5) There are generally three classes of drugs used to treat the disease: cortosteroids, disease-modifying anti-rheumatic drugs (DMSARDs), and tumor necrosis factor (TNFs). Some of these drugs can trigger a host of problems such as diabetes, stomach ulcers, secondary infections (staph, MERSA), liver disease, eye problems, hair loss, periodontal disease, depression, sleep disturbances, loss of bone density, spinal instability, lymphoma, and heart disease. Many patients are monitored closely by their rheumatologists through frequent blood tests that look for signs of medication toxicity and secondary diseases. 

6) Subsequently, the side effects of medication can be devastating. Common side effects such as dizziness, nausea/vomiting, diarrhea, headaches, widespread muscle pain, weakness and fatigue may make it difficult for sufferers to go about their daily lives without some loss of function. 

7) While laboratory tests can find markers for RA, the disease may be present without such markers. There is no single, definitive test for RA; diagnosis uses blood tests, radiological evidence, and patient's medical history to determine if she/he may be suffering from autoimmune disease, such as RA. It is not uncommon for it to take several years before a final diagnosis is made.

8) There is no "typical" course of disease. In "classical" RA, joint symptoms occur symmetrically---at the same time on both sides of the body; but this is not always true, and when multiple joints are affected, they may be widespread. There are flares---periods in which levels of inflammation are high and disease is active---and remissions, in which symptoms such as pain and inflammation are reduced, and joint damage is limited. Some patients never experience remission, and live with increasing pain, joint deformity, and disability.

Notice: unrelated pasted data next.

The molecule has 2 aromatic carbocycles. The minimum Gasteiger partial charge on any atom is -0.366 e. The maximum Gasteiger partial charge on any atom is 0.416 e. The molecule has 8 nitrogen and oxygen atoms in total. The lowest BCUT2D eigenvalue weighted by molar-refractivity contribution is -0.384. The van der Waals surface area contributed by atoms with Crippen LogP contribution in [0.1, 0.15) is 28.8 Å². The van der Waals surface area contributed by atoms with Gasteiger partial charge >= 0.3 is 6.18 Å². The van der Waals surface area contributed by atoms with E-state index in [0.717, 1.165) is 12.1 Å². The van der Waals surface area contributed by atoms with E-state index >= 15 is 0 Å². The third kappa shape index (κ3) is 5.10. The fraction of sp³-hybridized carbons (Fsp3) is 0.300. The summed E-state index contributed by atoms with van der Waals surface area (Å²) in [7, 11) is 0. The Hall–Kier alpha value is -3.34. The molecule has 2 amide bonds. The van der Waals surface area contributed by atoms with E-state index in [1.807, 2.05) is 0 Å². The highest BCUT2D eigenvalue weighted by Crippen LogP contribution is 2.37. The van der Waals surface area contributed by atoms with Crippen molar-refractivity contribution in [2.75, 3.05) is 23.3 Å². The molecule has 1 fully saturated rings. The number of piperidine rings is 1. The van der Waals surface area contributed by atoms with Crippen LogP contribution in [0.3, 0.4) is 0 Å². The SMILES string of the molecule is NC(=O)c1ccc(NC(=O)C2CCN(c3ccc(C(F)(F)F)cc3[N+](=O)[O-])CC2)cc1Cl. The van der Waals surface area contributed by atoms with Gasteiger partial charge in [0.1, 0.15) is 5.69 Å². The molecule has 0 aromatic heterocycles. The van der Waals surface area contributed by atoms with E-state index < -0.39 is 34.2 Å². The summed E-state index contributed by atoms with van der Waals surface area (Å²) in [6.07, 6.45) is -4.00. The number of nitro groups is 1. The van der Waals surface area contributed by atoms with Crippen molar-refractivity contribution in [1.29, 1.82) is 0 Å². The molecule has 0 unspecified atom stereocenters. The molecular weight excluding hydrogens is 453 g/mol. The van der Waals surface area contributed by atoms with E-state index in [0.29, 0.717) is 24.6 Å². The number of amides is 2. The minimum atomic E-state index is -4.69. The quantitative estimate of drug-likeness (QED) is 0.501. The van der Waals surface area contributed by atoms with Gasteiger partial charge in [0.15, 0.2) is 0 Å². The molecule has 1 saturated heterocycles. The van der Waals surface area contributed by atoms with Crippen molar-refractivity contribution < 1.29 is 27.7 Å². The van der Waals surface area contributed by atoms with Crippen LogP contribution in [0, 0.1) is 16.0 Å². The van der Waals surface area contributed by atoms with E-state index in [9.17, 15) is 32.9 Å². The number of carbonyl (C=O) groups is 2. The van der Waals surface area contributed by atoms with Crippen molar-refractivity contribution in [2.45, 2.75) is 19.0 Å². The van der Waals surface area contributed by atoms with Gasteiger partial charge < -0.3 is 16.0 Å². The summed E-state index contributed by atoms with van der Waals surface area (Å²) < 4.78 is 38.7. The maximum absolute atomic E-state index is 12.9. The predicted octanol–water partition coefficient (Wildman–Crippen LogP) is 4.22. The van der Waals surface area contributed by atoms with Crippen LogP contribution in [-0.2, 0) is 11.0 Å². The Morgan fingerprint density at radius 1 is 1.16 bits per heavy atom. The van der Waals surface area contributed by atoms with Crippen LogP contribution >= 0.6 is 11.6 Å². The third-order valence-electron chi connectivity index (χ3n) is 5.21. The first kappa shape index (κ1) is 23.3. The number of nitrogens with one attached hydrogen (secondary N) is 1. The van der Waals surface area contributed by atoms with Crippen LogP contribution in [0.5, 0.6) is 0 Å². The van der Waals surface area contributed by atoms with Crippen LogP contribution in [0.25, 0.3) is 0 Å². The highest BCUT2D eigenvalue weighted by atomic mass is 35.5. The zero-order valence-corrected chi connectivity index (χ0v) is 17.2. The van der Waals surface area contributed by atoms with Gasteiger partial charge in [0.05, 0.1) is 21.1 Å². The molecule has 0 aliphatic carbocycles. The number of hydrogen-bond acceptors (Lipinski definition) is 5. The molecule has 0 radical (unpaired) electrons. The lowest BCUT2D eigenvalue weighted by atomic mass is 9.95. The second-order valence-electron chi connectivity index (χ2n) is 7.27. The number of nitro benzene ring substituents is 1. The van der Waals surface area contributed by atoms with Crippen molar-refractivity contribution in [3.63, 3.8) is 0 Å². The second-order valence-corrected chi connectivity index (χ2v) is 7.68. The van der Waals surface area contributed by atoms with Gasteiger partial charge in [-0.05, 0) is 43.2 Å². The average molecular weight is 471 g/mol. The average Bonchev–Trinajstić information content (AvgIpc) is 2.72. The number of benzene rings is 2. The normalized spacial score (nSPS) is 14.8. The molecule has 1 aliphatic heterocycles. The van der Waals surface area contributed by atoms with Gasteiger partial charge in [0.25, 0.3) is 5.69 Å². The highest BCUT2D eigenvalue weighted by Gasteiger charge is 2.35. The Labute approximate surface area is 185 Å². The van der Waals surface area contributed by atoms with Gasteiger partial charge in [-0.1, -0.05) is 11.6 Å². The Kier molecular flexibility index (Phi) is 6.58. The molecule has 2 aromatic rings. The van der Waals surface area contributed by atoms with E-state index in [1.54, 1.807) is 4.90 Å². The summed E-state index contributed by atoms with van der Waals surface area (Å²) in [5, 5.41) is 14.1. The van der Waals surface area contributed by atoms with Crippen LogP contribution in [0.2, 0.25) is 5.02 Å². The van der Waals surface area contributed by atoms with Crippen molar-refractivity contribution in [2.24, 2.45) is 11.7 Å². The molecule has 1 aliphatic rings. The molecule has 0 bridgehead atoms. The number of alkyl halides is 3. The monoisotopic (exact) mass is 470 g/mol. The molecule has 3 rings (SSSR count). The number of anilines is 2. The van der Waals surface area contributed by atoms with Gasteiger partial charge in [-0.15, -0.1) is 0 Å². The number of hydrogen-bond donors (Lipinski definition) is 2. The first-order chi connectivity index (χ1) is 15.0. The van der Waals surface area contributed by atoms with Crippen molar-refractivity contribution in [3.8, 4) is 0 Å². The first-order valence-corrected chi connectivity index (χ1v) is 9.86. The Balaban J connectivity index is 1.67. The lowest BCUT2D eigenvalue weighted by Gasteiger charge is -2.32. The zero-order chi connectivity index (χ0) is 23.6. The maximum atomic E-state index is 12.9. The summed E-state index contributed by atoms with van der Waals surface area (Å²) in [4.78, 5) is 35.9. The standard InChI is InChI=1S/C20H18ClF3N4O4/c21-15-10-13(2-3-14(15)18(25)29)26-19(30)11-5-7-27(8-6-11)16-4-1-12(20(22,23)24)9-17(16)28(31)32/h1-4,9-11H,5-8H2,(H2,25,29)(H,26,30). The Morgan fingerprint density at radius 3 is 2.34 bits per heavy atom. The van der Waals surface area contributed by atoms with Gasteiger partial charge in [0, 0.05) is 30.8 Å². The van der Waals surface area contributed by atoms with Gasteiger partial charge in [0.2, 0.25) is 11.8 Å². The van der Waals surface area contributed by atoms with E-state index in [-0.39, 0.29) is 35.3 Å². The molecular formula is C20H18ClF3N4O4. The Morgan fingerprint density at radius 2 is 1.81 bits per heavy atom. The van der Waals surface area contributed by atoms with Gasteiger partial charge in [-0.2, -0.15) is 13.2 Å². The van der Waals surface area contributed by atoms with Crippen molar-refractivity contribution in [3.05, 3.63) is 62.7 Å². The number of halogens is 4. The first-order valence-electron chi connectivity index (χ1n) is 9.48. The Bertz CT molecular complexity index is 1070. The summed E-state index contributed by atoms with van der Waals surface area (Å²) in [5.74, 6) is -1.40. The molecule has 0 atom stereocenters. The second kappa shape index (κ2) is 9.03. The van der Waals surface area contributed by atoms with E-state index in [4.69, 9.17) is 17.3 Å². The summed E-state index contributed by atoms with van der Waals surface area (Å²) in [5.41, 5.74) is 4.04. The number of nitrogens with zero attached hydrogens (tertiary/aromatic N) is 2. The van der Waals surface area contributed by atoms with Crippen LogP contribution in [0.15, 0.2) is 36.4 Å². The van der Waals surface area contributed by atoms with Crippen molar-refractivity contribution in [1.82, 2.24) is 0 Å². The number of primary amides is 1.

9) Recent studies seem to show that autoimmune diseases such as RA are often a precursor to other such conditions. It is not uncommon for people diagnosed with RA to develop additional autoimmune diseases such as Lupus, Sjogren's Syndrome, Hashimoto's thyroiditis, Vasculitis, Reynaud's syndrome, and Scleroderma. Fibromyalgia and Chronic Fatigue Syndrome seem to occur with greater frequency in people with RA.

10) Chronic illnesses such as RA can have a profound impact on emotional health. The social, economic, and physical stresses that a person with increasing pain and disability experiences are countless. It is estimated that ten years from diagnosis, as many as 50% of RA patients are so disabled, that they are unable to work full-time. In addition, many patients face increasing obstacles in managing family life while suffering from a chronic illness, or have a limited support system of family and friends. Due in part to the unpredictable course of RA, patients struggle to balance their own health needs while remaining socially engaged. It seems logical that a person with chronic illness requires the support of family and friends---and an ability to be flexible within these systems as the disease progresses.

Links for further reading:
Rheumatoid Arthritis Clinical Presentation
Johns Hopkins Rheumatoid Arthritis Treatment
Are individuals with Autoimmune diseases at higher risk for co-occurring diseases?
Multiple Autoimmune Syndrome
Rheumatoid Arthritis and Depression
Psychsomatics article on RA and Depression

No comments:

Post a Comment